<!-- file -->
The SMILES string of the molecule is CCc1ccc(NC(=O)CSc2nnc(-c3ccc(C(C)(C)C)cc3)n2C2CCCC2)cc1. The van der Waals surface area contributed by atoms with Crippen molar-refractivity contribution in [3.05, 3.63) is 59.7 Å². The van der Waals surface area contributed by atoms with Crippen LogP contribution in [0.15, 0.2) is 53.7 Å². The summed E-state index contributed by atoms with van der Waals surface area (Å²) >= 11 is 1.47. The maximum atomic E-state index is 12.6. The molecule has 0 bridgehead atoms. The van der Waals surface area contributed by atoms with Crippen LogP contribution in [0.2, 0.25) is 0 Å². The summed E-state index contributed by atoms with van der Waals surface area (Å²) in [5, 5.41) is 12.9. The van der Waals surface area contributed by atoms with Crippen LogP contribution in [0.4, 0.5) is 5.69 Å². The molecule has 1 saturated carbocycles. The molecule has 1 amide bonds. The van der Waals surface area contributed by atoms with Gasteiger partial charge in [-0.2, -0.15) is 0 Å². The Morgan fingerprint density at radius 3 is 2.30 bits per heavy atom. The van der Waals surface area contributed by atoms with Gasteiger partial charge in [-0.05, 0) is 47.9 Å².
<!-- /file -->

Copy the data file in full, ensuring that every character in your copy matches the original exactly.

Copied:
The SMILES string of the molecule is CCc1ccc(NC(=O)CSc2nnc(-c3ccc(C(C)(C)C)cc3)n2C2CCCC2)cc1. The van der Waals surface area contributed by atoms with Crippen molar-refractivity contribution in [3.05, 3.63) is 59.7 Å². The van der Waals surface area contributed by atoms with Crippen LogP contribution in [0.15, 0.2) is 53.7 Å². The summed E-state index contributed by atoms with van der Waals surface area (Å²) >= 11 is 1.47. The maximum atomic E-state index is 12.6. The molecule has 0 bridgehead atoms. The van der Waals surface area contributed by atoms with Crippen LogP contribution in [0.2, 0.25) is 0 Å². The summed E-state index contributed by atoms with van der Waals surface area (Å²) in [5, 5.41) is 12.9. The van der Waals surface area contributed by atoms with Crippen LogP contribution in [0.4, 0.5) is 5.69 Å². The molecule has 1 saturated carbocycles. The molecule has 1 amide bonds. The van der Waals surface area contributed by atoms with Gasteiger partial charge in [-0.2, -0.15) is 0 Å². The Morgan fingerprint density at radius 3 is 2.30 bits per heavy atom. The van der Waals surface area contributed by atoms with Gasteiger partial charge in [-0.05, 0) is 47.9 Å².